This is the third film about Jason Bourne, a CIA killer who has lost his identity and his memory. The action is non-stop, as the hero crisscrosses Europe, fleeing from CIA assassins while trying to establish who he is. Fans of the first two films will see another murderous duel in a very small room, an escape from enemies in a very large and crowded plaza, and a spectacular car chase. MercatorNet reviewer William Park saw in this fast-paced thriller a deeper theme: "Only God can bring good out of evil, when humans attempt it – and thus play God – they bring disaster on themselves and everyone about them. Throughout all three films, Bourne struggles against this philosophy, though of course the films avoid any religious terminology."
Directed by Kevin Lima | Starring Amy Adams, Susan Sarandon, James Marsden, Patrick Dempsey, Rachel Covey | 107 minutes

Did you ever wonder how a fairy tale princess would cope if she were alone in New York City? Pretty well, it turns out, in this delightful spoof of conventional Disney fairy tales. The sparkling Giselle is pushed down a wishing well in fairyland and emerges from a manhole cover in Manhattan. This leads to lots of comical complications in which true love conquers contemporary cynicism about romance. There are some splendid special effects and an impressive musical sequence in Central Park which trumps Busby Berkeley. A satisfying happily-ever-after film.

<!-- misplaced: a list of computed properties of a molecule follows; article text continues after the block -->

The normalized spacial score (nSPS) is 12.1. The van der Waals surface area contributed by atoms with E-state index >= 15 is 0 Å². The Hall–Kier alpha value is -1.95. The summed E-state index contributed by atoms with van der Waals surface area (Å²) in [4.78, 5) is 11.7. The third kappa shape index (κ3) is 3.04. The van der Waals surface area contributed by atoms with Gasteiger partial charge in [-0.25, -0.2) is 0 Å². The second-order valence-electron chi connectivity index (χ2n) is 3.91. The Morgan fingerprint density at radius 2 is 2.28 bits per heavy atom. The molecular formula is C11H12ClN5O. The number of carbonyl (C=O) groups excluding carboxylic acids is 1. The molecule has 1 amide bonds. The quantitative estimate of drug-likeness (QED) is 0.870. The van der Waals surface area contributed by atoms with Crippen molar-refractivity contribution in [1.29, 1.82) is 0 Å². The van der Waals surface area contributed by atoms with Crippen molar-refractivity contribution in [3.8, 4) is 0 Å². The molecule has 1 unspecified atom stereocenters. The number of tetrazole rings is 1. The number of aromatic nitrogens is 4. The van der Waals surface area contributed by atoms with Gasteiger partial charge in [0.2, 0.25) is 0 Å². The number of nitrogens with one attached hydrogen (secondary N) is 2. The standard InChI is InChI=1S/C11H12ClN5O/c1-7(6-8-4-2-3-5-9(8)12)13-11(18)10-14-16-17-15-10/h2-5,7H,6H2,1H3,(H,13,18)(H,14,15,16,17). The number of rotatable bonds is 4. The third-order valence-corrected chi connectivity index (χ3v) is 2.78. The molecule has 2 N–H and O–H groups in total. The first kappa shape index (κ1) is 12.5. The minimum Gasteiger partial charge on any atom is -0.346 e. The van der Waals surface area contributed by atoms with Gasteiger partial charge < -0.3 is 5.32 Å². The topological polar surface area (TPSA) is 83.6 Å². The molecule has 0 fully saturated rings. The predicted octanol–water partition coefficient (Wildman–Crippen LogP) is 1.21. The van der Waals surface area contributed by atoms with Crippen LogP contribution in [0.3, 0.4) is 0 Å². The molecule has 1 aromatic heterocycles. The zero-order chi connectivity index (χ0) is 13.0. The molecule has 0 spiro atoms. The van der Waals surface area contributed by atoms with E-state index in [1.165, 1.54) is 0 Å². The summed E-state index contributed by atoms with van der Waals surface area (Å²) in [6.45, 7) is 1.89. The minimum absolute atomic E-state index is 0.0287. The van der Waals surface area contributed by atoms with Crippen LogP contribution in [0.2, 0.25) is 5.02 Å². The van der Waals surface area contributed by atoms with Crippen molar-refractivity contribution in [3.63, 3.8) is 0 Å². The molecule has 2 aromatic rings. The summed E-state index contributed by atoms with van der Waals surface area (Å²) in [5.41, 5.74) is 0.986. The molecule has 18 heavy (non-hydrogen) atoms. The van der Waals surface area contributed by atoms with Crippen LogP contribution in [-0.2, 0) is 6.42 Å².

The Host
Directed by Bong Joon-Ho | Starring Kang-ho Song, Byun Hee-bong, Bae Hae-il, Bae Doo-na, Ko A-sung | 119 minutes

We’re going out on a limb on this one, as The Host belongs to a specialist genre: Korean horror films. But its zany humour, terrific special effects and insight into contemporary Korean society make it well worthwhile. The plot follows a familiar pattern. Gang-du is a slack loafer whose wife ran off long ago, leaving him with a plucky young daughter to look after. Other members of his dysfunctional family are more talented but they are hardly united. One fine day a gigantic amphibious monster emerges from the polluted Han River in Seoul, devours and crushes bystanders, swallows Hyun-seo, and disappears into the river. They all blame hapless Gang-du, as usual, when suddenly the little girl calls on her dying cell phone. The family becomes a band of heroic avengers who take on the American army, the Korean army, and Seoul police in their search for the monster’s lair. Great fun.
  I Am Legend
Directed by Francis Lawrence | Starring Will Smith | 100 minutes